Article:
ISS Tracker Always Points Towards the Satellite
To find the space station's position, Redditor Contradius built this ISS Tracker Pedestal.
The International Space Station (ISS) is one of humanity's greatest achievements. That isn't true only because of the impressive engineering achievements, but also because of the global cooperation required for the project to be a success. Those of us that remember the launch in 1998 and the preceding years recall the sense of accomplishment and pride that surrounded the program. While the ISS won't remain in service for much longer before NASA starts its de-orbit, we still have a few years to look up at the space station. To find its position, Redditor Contradius built this ISS Tracker Pedestal.
ISS trackers are not uncommon, but they're always cool. Not only does NASA (among other space agencies) track the exact position of the ISS in its orbit, they also publish that information for the public to access. That means that anyone can find the ISS's location in the sky at any given moment. If you know that information and your own coordinates on the Earth's surface, you can calculate the direction of the ISS relative to you. This ISS tracker relies on that information to physically point towards the ISS — even if it is on the opposite side of the planet.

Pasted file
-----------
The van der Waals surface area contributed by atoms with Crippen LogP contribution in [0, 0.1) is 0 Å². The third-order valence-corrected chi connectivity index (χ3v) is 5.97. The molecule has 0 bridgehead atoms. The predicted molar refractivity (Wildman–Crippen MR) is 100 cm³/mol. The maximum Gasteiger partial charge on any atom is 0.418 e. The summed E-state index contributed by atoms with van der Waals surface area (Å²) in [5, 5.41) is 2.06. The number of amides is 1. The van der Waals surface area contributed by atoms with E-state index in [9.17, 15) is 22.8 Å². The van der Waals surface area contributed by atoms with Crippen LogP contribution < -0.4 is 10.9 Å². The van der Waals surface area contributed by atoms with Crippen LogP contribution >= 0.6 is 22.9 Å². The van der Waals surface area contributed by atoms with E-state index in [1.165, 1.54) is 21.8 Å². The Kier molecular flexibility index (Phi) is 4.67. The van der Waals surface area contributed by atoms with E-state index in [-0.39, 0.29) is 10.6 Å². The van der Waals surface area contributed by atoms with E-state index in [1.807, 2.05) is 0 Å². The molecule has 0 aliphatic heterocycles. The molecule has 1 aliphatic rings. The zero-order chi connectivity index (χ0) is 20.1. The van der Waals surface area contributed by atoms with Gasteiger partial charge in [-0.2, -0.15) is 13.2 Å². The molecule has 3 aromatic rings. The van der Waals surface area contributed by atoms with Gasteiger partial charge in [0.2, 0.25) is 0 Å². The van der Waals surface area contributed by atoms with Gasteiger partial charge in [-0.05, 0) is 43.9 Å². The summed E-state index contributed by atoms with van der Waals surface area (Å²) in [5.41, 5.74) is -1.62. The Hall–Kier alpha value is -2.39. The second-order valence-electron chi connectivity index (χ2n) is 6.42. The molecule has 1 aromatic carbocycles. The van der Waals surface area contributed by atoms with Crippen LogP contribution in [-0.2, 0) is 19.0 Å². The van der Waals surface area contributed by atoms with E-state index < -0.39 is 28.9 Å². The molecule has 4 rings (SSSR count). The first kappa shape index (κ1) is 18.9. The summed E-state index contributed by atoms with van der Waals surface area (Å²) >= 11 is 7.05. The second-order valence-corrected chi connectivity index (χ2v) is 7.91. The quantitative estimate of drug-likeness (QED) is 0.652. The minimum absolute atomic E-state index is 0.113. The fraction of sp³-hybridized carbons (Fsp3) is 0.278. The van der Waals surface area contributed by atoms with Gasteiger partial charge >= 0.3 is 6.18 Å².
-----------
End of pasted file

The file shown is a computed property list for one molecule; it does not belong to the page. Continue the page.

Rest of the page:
This is a mechanical tracker, so it moves a physical pointer to indicate the direction of the ISS. That requires two movement axes: rotation is the XY (horizontal) plane and rotation perpendicular to the Z axis. The enclosure, gears, and pointer are all 3D-printable. A stepper motor spins a gear, which turns the entire upper structure in the XY plane. A micro servo motor mounted on that structure turns the pointer.
An Adafruit Feather M0 Express development board controls those two motors. It also displays the relevant data (azimuth and elevation) on an OLED screen FeatherWing. The M0 Express doesn't have any WiFi connectivity, so this tracker includes an ESP32 Featherwing as a co-processor. That is able to connect to the internet and pull the ISS's location from celestrak.org. The user can either manually orient the tracker to face North, or they can add a compass module so the tracker knows which way North is for orientation.
If you're a NASA fan and think the ISS is as cool as we do, then this is a great project to show your enthusiasm. Contradius published the 3D files and code, so you can download those to build your own ISS Tracker Pedestal.